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Inheritance and base class pointers

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Just before I go and re-write half my code when it might not even be necessary:
class A
{

}

class B : public A
{

}

class C : public B
{

}

The base pointer for class C is a pointer to an A object, isn't it? So, am I able to refer to an object of type C with a pointer to a B object. Or if I wanted to do that, would I have to do some casting?

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I'm not entirely sure what you are asking, but a C object pointer will have an implicit conversion to an A pointer or a B pointer.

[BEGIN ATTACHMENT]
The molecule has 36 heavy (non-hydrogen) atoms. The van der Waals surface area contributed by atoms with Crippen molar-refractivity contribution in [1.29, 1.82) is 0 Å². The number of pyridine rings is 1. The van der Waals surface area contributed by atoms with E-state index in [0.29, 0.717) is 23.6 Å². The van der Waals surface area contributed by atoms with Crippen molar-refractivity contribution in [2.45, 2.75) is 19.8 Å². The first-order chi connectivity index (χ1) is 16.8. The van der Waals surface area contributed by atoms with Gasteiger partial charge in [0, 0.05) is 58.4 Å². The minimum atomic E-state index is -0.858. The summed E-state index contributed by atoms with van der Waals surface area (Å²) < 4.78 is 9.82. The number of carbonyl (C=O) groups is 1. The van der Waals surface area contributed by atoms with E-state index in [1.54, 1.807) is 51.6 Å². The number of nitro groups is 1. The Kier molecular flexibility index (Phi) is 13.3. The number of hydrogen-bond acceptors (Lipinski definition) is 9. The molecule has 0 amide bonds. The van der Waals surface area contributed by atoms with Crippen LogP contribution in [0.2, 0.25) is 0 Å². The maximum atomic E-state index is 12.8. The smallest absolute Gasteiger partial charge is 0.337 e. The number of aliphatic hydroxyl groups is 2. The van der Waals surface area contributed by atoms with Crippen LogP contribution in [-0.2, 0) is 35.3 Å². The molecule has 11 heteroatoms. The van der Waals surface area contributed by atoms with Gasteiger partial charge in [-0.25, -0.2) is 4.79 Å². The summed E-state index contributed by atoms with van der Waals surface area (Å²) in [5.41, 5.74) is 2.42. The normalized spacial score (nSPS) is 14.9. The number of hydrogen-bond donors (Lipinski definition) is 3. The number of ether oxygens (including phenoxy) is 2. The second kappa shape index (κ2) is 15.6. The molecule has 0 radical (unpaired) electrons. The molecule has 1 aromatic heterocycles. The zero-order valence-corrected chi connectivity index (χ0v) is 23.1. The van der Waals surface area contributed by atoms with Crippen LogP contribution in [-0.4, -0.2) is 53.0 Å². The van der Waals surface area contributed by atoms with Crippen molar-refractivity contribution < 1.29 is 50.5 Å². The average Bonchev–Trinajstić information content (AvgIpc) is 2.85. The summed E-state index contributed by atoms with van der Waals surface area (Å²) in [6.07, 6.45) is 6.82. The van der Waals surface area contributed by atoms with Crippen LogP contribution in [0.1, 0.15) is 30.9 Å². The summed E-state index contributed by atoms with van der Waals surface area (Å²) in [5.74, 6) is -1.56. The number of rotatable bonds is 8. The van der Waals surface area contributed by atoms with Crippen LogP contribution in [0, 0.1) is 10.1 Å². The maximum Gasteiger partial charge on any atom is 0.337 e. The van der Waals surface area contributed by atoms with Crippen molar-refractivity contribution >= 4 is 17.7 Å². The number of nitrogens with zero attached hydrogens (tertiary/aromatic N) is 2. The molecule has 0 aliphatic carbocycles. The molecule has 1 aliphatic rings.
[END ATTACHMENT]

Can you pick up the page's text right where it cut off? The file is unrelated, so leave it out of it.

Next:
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The following is allowed:

A a;
B b;
C c;

A* ap = &c;
ap = &b;
B* bp = &c;


If all your functions are virtual, you will call all functions from c after
ap = &c;

If there are some functions in A, which are not virtual or not defined in A.
You will need a cast:

static_cast<C*>(a)->someFunctionOfC(...);

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